A Taster's Journey is a newsletter on food, wine and travel. After 15 years of studying, tasting, teaching, and selling wine, I created this newsletter to not only share my passion about wine, but of food and travel as well. Each month I hope to share wines that I am drinking, food that is in season, restaurants that I have enjoyed, and places I have traveled. Enjoy!"


Lamb – a Favorite of Springtime

April 20th, 2004

Spring is a great time to cook lamb. We start to think about dusting off the grill, whether it be a charcoal or a gas grill. And we want to keep things a little simpler in spring, as opposed to those lamb stews or braised lamb shanks of winter. Variety is the spice of life, so I have listed three different ways to grill lamb. Grilling techniques vary widely, but I prefer to grill on a high heat. This sears the outside of the meat sealing in the juices. The outside will get a little char, and will cook rapidly; the inside will remain rather rare, which I prefer. If you prefer more well done lamb, move to a lower temperature and continue cooking. In either case, allow the meat to rest for at least 5 minutes before serving.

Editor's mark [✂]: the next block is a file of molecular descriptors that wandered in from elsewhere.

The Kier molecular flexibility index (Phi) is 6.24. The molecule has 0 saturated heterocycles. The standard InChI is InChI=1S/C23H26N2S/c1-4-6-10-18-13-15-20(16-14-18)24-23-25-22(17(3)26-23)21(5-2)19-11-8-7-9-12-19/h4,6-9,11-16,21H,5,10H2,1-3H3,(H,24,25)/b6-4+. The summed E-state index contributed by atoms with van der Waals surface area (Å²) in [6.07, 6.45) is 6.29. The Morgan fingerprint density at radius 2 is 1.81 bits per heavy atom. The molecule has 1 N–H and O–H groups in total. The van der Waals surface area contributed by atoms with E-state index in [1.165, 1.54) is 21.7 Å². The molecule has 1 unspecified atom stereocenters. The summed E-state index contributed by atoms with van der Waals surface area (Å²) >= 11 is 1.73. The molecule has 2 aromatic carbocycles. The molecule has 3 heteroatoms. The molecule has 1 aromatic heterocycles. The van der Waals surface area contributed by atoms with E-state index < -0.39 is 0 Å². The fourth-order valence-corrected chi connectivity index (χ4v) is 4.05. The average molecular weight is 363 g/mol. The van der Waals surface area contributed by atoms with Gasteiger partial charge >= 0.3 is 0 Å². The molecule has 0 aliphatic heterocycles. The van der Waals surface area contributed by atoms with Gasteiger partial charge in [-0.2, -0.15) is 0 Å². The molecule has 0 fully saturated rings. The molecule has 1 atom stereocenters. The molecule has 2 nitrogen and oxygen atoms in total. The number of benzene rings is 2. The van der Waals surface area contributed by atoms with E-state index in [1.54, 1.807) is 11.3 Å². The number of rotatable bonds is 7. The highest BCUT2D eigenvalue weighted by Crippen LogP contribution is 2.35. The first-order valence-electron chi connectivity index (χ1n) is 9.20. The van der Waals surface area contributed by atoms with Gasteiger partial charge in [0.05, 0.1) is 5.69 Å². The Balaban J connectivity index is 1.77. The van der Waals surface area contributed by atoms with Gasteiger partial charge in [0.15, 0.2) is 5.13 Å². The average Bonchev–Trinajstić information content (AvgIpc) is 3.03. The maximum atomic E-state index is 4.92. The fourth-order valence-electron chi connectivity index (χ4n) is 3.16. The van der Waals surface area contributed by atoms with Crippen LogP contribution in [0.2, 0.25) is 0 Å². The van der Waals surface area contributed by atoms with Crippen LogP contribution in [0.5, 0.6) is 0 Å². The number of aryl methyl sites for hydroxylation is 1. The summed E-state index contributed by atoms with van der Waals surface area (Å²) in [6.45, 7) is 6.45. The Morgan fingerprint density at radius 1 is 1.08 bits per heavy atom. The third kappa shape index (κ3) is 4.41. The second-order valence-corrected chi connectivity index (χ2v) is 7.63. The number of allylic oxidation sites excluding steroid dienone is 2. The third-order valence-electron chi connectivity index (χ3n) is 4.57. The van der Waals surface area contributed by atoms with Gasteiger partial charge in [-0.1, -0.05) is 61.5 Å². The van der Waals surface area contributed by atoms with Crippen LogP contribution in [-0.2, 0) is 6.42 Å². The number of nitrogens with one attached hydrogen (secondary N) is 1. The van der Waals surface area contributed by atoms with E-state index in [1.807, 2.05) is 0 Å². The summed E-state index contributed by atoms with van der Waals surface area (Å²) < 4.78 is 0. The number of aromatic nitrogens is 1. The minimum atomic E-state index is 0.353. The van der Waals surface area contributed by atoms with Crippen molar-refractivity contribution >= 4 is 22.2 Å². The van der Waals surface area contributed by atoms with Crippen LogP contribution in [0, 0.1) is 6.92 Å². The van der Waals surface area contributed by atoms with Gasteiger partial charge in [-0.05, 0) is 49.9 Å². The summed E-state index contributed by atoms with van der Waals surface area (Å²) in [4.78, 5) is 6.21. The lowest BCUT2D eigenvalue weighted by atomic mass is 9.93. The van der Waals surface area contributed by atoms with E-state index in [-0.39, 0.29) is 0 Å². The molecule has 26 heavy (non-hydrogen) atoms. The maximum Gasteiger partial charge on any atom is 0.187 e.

Loin lamb chop
are the simplest to prepare. Have the butcher cut the chops 1 ¼ in. thick, season with minced garlic, fresh chopped rosemary, salt, pepper and olive oil. Grill.
Lamb burgers
are a fun alternative to hamburgers. In a bowl, moisten breadcrumbs with a little milk. Sauté onions and a clove of minced garlic and add to the bowl. Add ground lamb, fresh herbs (oregano, thyme or rosemary) and salt and pepper. Form 1/3 to ½ lb burgers, then place a chunk of feta cheese ( optional) into the center. Grill.
Butterflied leg of lamb
is a great way to feed a crowd. Since it is rather uneven, part of the lamb will be medium, while the thickest section will be rare. Have the butcher butterfly the lamb, then marinade overnight in ½ cup Dijon mustard, 2 tbs. fresh rosemary, 2 minced garlic cloves, 2 tbs. olive oil, 2 tbs. soy sauce, and ground pepper to taste. Grill.


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